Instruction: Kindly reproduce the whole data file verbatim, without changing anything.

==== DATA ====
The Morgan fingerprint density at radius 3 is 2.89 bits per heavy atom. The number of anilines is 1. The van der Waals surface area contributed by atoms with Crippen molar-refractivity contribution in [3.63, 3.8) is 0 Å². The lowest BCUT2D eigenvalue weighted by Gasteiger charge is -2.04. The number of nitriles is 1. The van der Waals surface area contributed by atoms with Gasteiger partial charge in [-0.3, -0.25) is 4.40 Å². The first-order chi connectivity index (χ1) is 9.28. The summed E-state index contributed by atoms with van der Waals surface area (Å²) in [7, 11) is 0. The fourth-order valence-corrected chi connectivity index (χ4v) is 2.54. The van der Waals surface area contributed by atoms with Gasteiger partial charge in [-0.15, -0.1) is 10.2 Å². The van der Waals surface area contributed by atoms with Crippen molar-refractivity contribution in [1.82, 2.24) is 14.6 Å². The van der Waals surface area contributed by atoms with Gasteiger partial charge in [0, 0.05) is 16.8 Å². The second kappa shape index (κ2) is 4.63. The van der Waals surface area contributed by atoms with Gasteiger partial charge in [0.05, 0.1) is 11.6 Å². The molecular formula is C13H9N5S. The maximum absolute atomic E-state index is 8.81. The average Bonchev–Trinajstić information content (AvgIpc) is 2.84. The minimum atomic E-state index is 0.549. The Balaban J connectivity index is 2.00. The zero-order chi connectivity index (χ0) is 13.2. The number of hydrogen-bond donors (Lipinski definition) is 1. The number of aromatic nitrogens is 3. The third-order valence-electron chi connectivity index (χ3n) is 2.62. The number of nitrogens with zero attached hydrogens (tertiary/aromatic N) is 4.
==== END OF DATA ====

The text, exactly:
The Morgan fingerprint density at radius 3 is 2.89 bits per heavy atom. The number of anilines is 1. The van der Waals surface area contributed by atoms with Crippen molar-refractivity contribution in [3.63, 3.8) is 0 Å². The lowest BCUT2D eigenvalue weighted by Gasteiger charge is -2.04. The number of nitriles is 1. The van der Waals surface area contributed by atoms with Gasteiger partial charge in [-0.3, -0.25) is 4.40 Å². The first-order chi connectivity index (χ1) is 9.28. The summed E-state index contributed by atoms with van der Waals surface area (Å²) in [7, 11) is 0. The fourth-order valence-corrected chi connectivity index (χ4v) is 2.54. The van der Waals surface area contributed by atoms with Gasteiger partial charge in [-0.15, -0.1) is 10.2 Å². The van der Waals surface area contributed by atoms with Crippen molar-refractivity contribution in [1.82, 2.24) is 14.6 Å². The van der Waals surface area contributed by atoms with Gasteiger partial charge in [0, 0.05) is 16.8 Å². The second kappa shape index (κ2) is 4.63. The van der Waals surface area contributed by atoms with Gasteiger partial charge in [0.05, 0.1) is 11.6 Å². The molecular formula is C13H9N5S. The maximum absolute atomic E-state index is 8.81. The average Bonchev–Trinajstić information content (AvgIpc) is 2.84. The minimum atomic E-state index is 0.549. The Balaban J connectivity index is 2.00. The zero-order chi connectivity index (χ0) is 13.2. The number of hydrogen-bond donors (Lipinski definition) is 1. The number of aromatic nitrogens is 3. The third-order valence-electron chi connectivity index (χ3n) is 2.62. The number of nitrogens with zero attached hydrogens (tertiary/aromatic N) is 4.